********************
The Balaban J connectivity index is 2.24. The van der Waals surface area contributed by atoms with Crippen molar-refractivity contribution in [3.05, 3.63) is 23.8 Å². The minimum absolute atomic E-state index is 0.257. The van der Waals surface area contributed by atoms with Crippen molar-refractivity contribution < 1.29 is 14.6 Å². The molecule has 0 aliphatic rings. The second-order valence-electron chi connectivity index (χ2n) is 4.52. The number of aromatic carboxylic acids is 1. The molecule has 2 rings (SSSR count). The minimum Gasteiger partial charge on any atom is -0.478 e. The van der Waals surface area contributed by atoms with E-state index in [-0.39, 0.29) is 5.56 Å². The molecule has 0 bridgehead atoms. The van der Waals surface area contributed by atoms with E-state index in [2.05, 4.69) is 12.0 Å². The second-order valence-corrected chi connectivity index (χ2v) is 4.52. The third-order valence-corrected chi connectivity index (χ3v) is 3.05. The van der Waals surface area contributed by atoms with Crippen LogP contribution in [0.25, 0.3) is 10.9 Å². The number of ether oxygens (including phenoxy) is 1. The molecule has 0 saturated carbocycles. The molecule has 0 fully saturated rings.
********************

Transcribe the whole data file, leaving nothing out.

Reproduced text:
The Balaban J connectivity index is 2.24. The van der Waals surface area contributed by atoms with Crippen molar-refractivity contribution in [3.05, 3.63) is 23.8 Å². The minimum absolute atomic E-state index is 0.257. The van der Waals surface area contributed by atoms with Crippen molar-refractivity contribution < 1.29 is 14.6 Å². The molecule has 0 aliphatic rings. The second-order valence-electron chi connectivity index (χ2n) is 4.52. The number of aromatic carboxylic acids is 1. The molecule has 2 rings (SSSR count). The minimum Gasteiger partial charge on any atom is -0.478 e. The van der Waals surface area contributed by atoms with E-state index in [-0.39, 0.29) is 5.56 Å². The molecule has 0 bridgehead atoms. The van der Waals surface area contributed by atoms with E-state index in [2.05, 4.69) is 12.0 Å². The second-order valence-corrected chi connectivity index (χ2v) is 4.52. The third-order valence-corrected chi connectivity index (χ3v) is 3.05. The van der Waals surface area contributed by atoms with Crippen LogP contribution in [0.25, 0.3) is 10.9 Å². The number of ether oxygens (including phenoxy) is 1. The molecule has 0 saturated carbocycles. The molecule has 0 fully saturated rings.